As most synth heads know, the two books you simply must own are both from Peter Forrest!
The A-Z of Analogue Synthesizers is a synth lovers dream with so much information about all the great and not so great synthesizers specs and history. I caught up with Peter and asked him some questions.
Can you let us know your background.
I started making music with a friend at university in, ahem, the early 70s. He had a Philips Philicorda organ, I had a Bird Duplex organ, and we bought an Akai 4000DS tape machine between us. The Bird was a crazy choice - I chose it over a Vox Jaguar when I was keen to play with some other friends who had a guitar-based band. I still have it - which is even more crazy, especially as I've had to sell most of my favourite synths in the meantime.
Do you remember a key moment when you fell in love with synths?
I was intrigued by a Synthi AKS when I went to teacher training college after university, but didn't follow it up. The Roland SH-7 was the first synth I actually owned.
Was there a sound / recording that did i for you?
I think it was the Moog bass-lines on Van Morrison's St Dominic's Preview LP, and the soundscapes of Tonto's Zero Time, and Zodiac : Cosmic Sounds. But it was Zero Time that really hit the mark.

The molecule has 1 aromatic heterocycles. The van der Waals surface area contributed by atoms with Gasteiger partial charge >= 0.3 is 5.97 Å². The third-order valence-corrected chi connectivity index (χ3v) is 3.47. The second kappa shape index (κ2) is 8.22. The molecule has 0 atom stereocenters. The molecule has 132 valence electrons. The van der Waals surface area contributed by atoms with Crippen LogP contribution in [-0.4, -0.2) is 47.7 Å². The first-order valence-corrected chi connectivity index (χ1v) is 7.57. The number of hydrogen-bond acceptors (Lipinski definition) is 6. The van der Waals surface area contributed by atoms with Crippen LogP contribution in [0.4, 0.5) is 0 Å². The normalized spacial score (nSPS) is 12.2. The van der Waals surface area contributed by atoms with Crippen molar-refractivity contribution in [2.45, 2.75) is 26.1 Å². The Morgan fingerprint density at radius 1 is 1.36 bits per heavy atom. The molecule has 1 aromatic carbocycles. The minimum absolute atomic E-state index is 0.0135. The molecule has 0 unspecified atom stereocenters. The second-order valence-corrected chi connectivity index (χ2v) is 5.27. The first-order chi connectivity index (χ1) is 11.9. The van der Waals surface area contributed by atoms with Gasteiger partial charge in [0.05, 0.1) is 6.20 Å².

Your books A-Z of Analogue Synthesizers is a fantastic resource for people into synths. I bought the original A-Z back in 1996. I see it was then reissued and expanded. How well has it sold?
It's sold in small numbers - I just ran out of the second 2000 of the A-M, and must re-write it. It's great, because there's so much stuff that's come out since 1998 - but that means it will be hard work.
Have you sold more of one than the other?
More A-M, just because it came out earlier than the N-Z.
I assume you have owned your fair share of synths. Do you have a favourite?
I hope I never have to sell my Prophet-T8.
Are there any synths you regret selling or have you held on to everything?
I've sold most of the great synths I've ever owned. Just needed to for financial reasons.
I think the Alesis Andromeda A6 was the last polyphonic analog synth. It reminded me of a Jupiter 8 meets a Memorymoog meets a CS80. The only thing that made it not THE BEST SYNTH EVER was that it seemed unfinished.....I have found all synths seem to lack that "have it all". Have you found a have it all synth?
You also run Veima auctions.How has that been going?
It's been going well for twelve or thirteen years, and seems to be on a bit of a roll at the moment! I get to play with some fantastic or rare or otherwise interesting instruments and effects, and it's satisfying that people are very happy with their sales and purchases.
Can you see an updated version up to 2009?I guess it would be a huge task.
I have to update the A-M, which is luckily the half of the alphabet where most of the new projects sit.